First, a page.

What The Students Thought
In asking students to assess this approach, one commented,
“Unit 1 helped me to understand why the preservation of world literature is so important. This in turn helped me to appreciate the material that we read in class. I took this course as a requirement and honestly wasn’t expecting to learn so much about cultural values. Starting with that unit allows students to reflect on their cultural values.”
“Unit 1 definitely helped me understand why I took this course. A lot of courses I’ve taken have been simply because I had to and I always ask how is this going to relate to the real world. Unit 1 answered that question right from the start. I honestly do not think I would have enjoyed early world literature as much if I had not gained the understanding and appreciation of cultural heritage.”
Indeed, the first semester I incorporated the playing cards assignment, I only assigned it until midterm; those students recommended that it be extended for the entire semester, which I have since done.
Here’s a look at what the students made.
Kisha G. Tracy is an Associate Professor of English Studies, specializing in early British and world literatures, as well as Co-Coordinator of the Center for Teaching and Learning, at Fitchburg State University in Fitchburg, MA. She received her Ph.D. in Medieval Studies from the University of Connecticut in 2010. Her first book is available from Palgrave, entitled Memory and Confession in Middle English Literature, and explores how the traditional medieval relationship between memory and confession provides a valuable framework for understanding the employment of recollection in various Middle English literary texts. In addition, she does a lot of research on encouraging student investment in learning, information literacy, and pedagogical wikis in higher education. She is currently writing a teaching and learning book project entitled Students Are People Too. She is Book Review Editor for Currents in Teaching and Learning and on the board of the New England Faculty Development Consortium and the International Society for Exploring Teaching and Learning.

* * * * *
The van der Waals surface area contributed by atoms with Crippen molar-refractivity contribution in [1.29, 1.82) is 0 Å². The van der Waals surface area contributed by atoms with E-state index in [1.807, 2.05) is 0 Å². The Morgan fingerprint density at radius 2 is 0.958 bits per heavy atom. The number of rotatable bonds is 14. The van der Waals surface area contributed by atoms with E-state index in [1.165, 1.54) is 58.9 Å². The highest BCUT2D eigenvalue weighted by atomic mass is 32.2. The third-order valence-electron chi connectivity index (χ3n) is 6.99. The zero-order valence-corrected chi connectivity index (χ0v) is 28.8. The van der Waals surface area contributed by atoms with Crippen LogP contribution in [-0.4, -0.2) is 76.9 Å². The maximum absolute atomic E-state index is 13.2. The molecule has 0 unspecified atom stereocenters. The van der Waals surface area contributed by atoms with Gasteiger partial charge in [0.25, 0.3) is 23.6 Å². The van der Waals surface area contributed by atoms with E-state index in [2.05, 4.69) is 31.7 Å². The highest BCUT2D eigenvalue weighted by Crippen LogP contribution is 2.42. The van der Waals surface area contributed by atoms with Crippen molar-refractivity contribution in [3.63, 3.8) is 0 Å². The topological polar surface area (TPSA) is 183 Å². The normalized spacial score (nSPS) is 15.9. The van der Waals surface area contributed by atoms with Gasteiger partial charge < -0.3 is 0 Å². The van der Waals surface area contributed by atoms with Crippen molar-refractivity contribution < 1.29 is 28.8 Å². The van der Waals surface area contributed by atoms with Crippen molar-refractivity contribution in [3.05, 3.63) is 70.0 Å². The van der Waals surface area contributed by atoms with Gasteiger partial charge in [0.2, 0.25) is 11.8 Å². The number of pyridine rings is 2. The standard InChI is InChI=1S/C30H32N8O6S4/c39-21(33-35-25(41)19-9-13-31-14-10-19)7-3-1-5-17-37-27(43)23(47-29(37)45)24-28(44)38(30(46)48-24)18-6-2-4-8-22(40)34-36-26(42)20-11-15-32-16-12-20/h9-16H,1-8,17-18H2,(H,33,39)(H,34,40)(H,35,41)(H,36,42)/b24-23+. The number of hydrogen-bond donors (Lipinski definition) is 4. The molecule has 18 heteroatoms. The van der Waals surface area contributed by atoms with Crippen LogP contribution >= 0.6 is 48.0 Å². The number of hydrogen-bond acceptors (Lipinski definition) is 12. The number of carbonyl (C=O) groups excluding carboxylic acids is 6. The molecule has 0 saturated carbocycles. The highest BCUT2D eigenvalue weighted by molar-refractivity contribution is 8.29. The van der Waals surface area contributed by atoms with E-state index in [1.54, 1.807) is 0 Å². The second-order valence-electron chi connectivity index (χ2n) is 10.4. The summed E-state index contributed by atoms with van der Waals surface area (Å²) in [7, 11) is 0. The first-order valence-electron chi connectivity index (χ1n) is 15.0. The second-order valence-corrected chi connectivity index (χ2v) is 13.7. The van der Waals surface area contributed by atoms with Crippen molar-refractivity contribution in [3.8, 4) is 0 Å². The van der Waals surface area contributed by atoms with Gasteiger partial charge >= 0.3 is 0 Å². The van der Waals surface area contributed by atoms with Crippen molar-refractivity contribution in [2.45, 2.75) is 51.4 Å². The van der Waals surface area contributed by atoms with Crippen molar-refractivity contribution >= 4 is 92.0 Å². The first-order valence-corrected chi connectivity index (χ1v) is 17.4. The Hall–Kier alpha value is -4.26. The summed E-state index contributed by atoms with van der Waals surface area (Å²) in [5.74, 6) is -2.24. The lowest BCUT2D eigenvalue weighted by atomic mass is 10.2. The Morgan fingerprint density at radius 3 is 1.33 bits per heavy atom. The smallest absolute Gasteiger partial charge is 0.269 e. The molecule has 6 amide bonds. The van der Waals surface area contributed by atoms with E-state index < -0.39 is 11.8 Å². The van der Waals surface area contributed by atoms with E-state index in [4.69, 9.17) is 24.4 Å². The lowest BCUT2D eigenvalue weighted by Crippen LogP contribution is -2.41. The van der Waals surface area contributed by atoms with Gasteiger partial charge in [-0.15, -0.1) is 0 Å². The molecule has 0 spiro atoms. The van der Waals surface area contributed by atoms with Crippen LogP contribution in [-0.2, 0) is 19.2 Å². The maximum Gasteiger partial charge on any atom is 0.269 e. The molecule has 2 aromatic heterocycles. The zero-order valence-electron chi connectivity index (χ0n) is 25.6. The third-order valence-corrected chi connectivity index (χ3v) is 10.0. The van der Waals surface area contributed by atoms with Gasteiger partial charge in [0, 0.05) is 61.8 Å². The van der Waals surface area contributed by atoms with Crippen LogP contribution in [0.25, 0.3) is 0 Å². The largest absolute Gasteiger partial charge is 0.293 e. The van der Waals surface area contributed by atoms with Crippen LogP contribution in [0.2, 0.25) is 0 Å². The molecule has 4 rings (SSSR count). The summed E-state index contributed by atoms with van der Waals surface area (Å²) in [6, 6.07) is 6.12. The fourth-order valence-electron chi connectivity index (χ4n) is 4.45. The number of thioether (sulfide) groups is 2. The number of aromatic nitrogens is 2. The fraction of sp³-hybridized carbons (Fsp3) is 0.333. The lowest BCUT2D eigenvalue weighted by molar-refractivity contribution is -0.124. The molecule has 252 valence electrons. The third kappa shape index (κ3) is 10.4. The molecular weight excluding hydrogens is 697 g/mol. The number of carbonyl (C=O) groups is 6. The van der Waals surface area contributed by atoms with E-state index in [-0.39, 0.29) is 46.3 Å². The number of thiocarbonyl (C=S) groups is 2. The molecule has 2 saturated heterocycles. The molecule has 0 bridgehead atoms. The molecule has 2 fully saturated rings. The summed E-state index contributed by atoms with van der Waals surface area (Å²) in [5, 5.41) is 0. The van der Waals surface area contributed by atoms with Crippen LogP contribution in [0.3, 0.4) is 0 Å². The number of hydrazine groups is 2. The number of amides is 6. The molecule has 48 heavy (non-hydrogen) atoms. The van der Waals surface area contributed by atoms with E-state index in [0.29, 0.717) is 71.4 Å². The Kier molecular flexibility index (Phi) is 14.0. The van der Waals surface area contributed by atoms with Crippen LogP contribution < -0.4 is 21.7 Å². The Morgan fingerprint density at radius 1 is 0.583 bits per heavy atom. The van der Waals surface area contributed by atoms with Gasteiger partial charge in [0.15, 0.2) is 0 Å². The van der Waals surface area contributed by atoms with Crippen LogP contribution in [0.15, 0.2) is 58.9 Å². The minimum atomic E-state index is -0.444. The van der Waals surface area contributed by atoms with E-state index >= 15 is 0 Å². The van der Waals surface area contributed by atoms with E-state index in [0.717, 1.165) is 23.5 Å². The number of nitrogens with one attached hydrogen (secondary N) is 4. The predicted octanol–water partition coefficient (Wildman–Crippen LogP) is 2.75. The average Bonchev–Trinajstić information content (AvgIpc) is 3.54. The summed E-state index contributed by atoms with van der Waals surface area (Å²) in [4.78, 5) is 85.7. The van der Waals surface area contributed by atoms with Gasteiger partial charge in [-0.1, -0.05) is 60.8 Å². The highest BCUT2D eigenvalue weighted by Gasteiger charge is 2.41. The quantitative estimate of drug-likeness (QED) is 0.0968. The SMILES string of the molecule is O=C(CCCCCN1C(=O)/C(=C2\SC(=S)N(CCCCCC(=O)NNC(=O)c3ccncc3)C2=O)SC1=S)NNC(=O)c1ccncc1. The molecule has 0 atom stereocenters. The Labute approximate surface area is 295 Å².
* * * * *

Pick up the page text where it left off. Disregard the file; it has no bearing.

Atwood, R. (2005). Stealing history: Tomb raiders, smugglers, and the looting of the ancient world. New York: St. Martin’s Press.
Baggini, J. (2015, Aug. 24). Why it’s all right to be more horrified by the razing of Palmyra than mass murder. The Guardian. Retrieved from http://www.theguardian.com/culture/2015/aug/24/razing-palmyra-mass-murder-isis
Fessenden, M. (2016, Feb. 1). Lavishly illustrated medieval playing cards flouted the church and law. The Smithsonian. Retrieved from http://www.smithsonianmag.com/smart-news/lavishly-illustrated-medieval-playing-cards-flouted-church-and-law-180957994/?no-ist
Fink, L.D. (2013). Creating significant learning experiences: An integrated approach to designing college courses. San Francisco: Jossey-Bass, 2013.
Francioni F., & Lenzerini, F. (2009). The obligation to prevent and avoid destruction of cultural heritage: From Bamiyan to Iraq. In B.T. Hoffman (Ed.), Art and cultural heritage: Law, policy, and practice (pp. 28-40). Cambridge: Cambridge University Press.
Heritage resource perseveration playing cards. (2014). COCOM Cultural Heritage Action Group. Retrieved from http://cchag.org/index.php/what-we-do/in-theater-training-aids/cpp-playing-cards/
Johnson, M. (2014). Lives in ruins: Archaeologists and the seductive lure of human rubble. New York: HarperCollins.
Meyers, C., & Jones, T.B. (1993). Promoting active learning: Strategies for the college classroom. San Francisco: Jossey-Bass.
Rush, L. & Zeidler, J. (2010). In-theatre training through cultural heritage cards. In L. Rush (Ed.), Archaeology, cultural property, and the military (pp. 73-85). Rochester, NY: Boydell.
Syrian archaeologist ‘killed in Palmyra’ by IS militants. (2015, Aug. 19). BBCNews. Retrieved from http://www.bbc.com/news/world-middle-east-33984006?SThisFB
featured image credit:”Palmyra” flickr photo by reibai https://flickr.com/photos/reibai/2600778614 shared under a Creative Commons (BY) license